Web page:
Dredge chicken pieces in flour, then salt and pepper both sides. Dredge in egg mixture, followed by bread crumb mixture, followed by melted butter. Arrange on a large baking sheet and sprinkle tops with Parmesan cheese.  Bake at 375 degrees for 30-40 minutes, or until lightly browned and cooked all the way through. Serves 4.

Twice Baked Potatoes

Scrub and bake four large baking potatoes.  Let cool, then slice in half lengthwise and scoop out the centers. Mix potatoes with your choice of ingredients. I prefer equal amounts of butter, cream cheese, sour cream, and shredded cheddar cheese.  I add a generous amount of salt and pepper, plus a splash of heavy cream.  I use a potato masher to make sure the mixture is nice and creamy.  Refill the skins with the potato mixture, top with more shredded cheddar, and bake at 400 degrees until well-browned, about 20 minutes. Alternately, the stuffed skins can be refrigerated for up to a day and then baked at 375 for 30-40 minutes. Serves 8.

Roast Broccoli

Toss several cups of broccoli florets with olive oil, salt and cracked pepper.  Spread on a baking sheet and roast at 400 degrees until florets look toasted, about 20-25 minutes.  Serve immediately. Serves 4.

A woven cornucopia and an assortment of silk foliage make a perfect centerpiece for an autumn supper.


Bye bye summer.

We woke up today to temps in the low 50’s.  The sun was bright blue and there was only a wisp of humidity in the air. By mid-afternoon, the thermometer read 72 degrees and my husband, who grew up in Pueblo, declared it “a perfect Colorado day.”

Best I can tell, summer has bid us farewell on Labor Day weekend.

So what’s a girl to do but cook up a storm and do a little fall cleaning?  By noon, I had gotten in a six mile run, made a batch of chicken and cheese enchiladas with homemade green chili sauce, swept all the floors, changed the sheets, and raided the basement for my fall decorating supplies.

I know, I know. It’s only September 5th. But with a nip in the air, I couldn’t help but scatter a little autumn around the house.  Just call me Macy’s.

My favorite spots for seasonal decor are the buffet and the fireplace mantle.  Here’s a shot of the buffet, fully decked out in fall colors and twinkly lights:

One of my most treasured items is a copper and pewter tray I picked up for $20 in a Colorado thrift store while on vacation two years ago. I subsequently spent $100 to have it polished and lacquered, but it’s a beauty and I’m so glad I spent the extra money. The copper provides a perfect backdrop for a menagerie of fall items, including a turkey feather that my husband found on our back acreage.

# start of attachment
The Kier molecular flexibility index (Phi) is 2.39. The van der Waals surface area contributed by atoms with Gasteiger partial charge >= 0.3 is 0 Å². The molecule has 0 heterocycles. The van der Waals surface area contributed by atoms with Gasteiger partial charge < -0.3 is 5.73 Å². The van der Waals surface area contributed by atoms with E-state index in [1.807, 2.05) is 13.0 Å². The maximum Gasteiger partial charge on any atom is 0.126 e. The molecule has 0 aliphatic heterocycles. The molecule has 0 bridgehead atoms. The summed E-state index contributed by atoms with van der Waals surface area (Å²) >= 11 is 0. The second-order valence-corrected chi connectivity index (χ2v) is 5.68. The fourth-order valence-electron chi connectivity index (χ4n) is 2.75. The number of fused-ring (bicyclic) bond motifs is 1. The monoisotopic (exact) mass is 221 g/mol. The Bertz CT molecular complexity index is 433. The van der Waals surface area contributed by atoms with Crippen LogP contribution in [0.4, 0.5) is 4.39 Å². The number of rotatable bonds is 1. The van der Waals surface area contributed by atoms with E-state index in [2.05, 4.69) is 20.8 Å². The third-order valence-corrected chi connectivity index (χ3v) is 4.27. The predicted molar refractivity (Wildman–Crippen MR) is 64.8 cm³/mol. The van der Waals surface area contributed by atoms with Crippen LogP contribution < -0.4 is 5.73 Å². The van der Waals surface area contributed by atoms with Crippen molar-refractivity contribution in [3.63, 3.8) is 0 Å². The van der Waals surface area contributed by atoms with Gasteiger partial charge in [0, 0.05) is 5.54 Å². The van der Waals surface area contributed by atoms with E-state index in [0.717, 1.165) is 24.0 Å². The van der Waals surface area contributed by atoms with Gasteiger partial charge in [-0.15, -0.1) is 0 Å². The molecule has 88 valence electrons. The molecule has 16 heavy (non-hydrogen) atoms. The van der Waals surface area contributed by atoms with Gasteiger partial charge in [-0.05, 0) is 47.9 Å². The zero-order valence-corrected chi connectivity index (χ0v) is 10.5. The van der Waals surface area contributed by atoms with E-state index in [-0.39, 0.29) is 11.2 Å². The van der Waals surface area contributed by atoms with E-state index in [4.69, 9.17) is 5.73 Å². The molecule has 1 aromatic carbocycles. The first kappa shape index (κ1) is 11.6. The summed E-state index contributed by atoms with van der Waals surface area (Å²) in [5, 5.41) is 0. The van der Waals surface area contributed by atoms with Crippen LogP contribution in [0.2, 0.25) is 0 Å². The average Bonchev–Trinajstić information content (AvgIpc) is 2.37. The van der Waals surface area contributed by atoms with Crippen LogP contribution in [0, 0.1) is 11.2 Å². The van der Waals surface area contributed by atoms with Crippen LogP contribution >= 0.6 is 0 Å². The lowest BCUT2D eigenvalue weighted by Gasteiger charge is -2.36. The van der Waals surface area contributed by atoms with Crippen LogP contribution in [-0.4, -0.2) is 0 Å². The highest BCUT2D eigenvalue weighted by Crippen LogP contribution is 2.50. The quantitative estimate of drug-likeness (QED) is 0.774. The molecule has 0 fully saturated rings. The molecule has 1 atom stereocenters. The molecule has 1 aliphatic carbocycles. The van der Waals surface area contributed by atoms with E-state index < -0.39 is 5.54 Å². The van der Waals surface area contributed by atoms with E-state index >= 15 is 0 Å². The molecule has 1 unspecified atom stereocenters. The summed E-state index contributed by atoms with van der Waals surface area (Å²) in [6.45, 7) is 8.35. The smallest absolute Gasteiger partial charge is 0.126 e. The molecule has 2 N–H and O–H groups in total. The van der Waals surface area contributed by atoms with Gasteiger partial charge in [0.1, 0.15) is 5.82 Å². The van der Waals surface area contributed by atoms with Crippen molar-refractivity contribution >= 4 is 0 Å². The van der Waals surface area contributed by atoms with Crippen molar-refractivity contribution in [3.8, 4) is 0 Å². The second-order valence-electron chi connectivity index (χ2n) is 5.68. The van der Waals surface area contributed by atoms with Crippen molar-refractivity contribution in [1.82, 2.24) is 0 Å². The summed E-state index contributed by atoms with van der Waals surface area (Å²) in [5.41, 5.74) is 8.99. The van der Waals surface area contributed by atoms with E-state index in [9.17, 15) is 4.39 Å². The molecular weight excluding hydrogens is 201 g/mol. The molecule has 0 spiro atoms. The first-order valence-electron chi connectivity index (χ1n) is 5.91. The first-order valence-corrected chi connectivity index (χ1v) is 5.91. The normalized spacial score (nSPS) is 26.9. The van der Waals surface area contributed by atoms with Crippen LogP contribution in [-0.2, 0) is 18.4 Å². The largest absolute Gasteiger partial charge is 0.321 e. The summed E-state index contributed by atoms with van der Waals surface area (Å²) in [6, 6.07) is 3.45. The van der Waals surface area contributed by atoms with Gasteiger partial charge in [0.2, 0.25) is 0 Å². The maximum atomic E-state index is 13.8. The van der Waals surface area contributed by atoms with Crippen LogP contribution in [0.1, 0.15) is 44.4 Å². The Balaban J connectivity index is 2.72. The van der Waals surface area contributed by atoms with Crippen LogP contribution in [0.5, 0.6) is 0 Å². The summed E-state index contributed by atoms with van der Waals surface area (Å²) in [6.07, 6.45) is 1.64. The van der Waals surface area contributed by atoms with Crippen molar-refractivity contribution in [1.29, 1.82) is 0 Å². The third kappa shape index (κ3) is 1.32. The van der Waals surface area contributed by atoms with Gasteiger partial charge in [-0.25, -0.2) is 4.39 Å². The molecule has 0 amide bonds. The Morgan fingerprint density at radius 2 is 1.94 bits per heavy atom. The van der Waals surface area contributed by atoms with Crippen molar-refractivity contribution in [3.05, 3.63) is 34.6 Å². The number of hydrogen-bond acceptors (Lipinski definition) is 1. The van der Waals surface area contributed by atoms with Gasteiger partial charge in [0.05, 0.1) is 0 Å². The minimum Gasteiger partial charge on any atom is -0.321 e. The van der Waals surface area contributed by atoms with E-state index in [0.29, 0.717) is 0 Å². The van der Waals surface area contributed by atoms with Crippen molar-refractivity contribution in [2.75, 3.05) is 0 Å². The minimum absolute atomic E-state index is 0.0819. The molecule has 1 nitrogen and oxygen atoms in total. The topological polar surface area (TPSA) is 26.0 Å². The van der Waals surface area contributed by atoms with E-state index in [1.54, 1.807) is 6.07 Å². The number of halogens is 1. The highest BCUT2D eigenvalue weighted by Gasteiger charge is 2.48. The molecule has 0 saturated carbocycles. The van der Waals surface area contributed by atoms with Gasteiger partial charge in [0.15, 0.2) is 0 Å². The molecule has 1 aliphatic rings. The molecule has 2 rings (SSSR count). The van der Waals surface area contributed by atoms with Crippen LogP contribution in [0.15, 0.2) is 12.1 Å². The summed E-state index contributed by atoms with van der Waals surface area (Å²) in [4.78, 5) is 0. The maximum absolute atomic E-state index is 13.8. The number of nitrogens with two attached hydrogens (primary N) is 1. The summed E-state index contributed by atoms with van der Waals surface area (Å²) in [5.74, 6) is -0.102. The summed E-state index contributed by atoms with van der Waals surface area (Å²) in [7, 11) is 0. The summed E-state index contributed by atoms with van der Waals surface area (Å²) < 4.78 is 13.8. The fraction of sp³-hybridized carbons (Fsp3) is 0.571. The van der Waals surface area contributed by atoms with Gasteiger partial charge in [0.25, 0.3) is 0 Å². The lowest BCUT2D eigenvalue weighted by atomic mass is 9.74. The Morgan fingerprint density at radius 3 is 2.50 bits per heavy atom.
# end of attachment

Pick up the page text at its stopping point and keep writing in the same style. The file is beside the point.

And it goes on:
The tin owl is a new item I picked up last week in St. Louis.  I have an affinity for owls and I couldn’t resist this one. It holds a votive candle and I love its sweet, interior glow.

For the mantle, I simply scattered more candles, leaves, pumpkins, turkey feathers, a piece of driftwood, and a shedded deer antler.

I bought the black cat years ago, in homage to my favorite pet of all time, Rudy. I had adopted Rudy Cat five years before my second child was born, then had to find him another home when my son developed allergies as an infant. Fifteen years later, I still miss my Rudy Cat.

For the dining room table, I filled a woven cornucopia with a few leftover items, then added a fall place mat and two votive candles and called it good.

I don’t know about you, but all I need now is a piece of pumpkin pie and a jacket, and I’m ready for fall.

Happy autumn, dear readers!


A little bit of happy.

I talked to an old friend earlier this week who had just bought her first home after years of renting following a divorce. She was exhausted but happy, in the best kind of way, and it made me smile just hearing her voice.

Later, I read a blog post by my cousin (I told you about her here), in which she wrote a whole list of happy things from her day — everything from wearing pretty shoes to enjoying a great lunch.

Here’s something that made me happy this week:

I’ve collected Buddhas over the years and these are just a few, assembled on a table in my entry. One is a vase that holds flowers I plucked from our overgrown acreage.

And look what the wildflowers do . . .

They fling little bits of golden happiness all over the table.  I’ve always loved fresh flowers, I think because they continually shower themselves with confetti. Flowers throw themselves a party every day.

And I was reminded that happy comes into our lives in little bits . . . here and there, wherever we choose to absorb and acknowledge it.

♥ ♥ ♥ ♥

PS: I took a new job a few months ago and, as a result, I experienced a professional first this week.  The husband of a woman who works for me came to my office to say thank you for improving his wife’s quality of life. As moments in the office go, they don’t get much better than that. Lesson learned?  Find some happy. Spread some happy.